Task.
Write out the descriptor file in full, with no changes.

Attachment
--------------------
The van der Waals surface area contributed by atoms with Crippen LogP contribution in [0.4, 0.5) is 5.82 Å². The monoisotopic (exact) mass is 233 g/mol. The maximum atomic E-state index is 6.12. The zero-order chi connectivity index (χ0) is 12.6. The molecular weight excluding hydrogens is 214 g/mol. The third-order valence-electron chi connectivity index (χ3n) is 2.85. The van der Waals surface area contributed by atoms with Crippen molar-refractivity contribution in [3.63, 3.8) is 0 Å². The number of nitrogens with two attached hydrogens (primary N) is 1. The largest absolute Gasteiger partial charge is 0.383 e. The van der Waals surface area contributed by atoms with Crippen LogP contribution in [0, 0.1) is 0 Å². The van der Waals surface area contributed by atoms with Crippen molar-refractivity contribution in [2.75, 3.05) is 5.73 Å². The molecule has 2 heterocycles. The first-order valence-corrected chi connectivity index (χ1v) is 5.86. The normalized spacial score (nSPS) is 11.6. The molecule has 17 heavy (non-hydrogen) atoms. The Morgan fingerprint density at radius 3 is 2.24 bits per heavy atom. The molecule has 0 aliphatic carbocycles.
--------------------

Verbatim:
The van der Waals surface area contributed by atoms with Crippen LogP contribution in [0.4, 0.5) is 5.82 Å². The monoisotopic (exact) mass is 233 g/mol. The maximum atomic E-state index is 6.12. The zero-order chi connectivity index (χ0) is 12.6. The molecular weight excluding hydrogens is 214 g/mol. The third-order valence-electron chi connectivity index (χ3n) is 2.85. The van der Waals surface area contributed by atoms with Crippen molar-refractivity contribution in [3.63, 3.8) is 0 Å². The number of nitrogens with two attached hydrogens (primary N) is 1. The largest absolute Gasteiger partial charge is 0.383 e. The van der Waals surface area contributed by atoms with Crippen LogP contribution in [0, 0.1) is 0 Å². The van der Waals surface area contributed by atoms with Crippen molar-refractivity contribution in [2.75, 3.05) is 5.73 Å². The molecule has 2 heterocycles. The first-order valence-corrected chi connectivity index (χ1v) is 5.86. The normalized spacial score (nSPS) is 11.6. The molecule has 17 heavy (non-hydrogen) atoms. The Morgan fingerprint density at radius 3 is 2.24 bits per heavy atom. The molecule has 0 aliphatic carbocycles.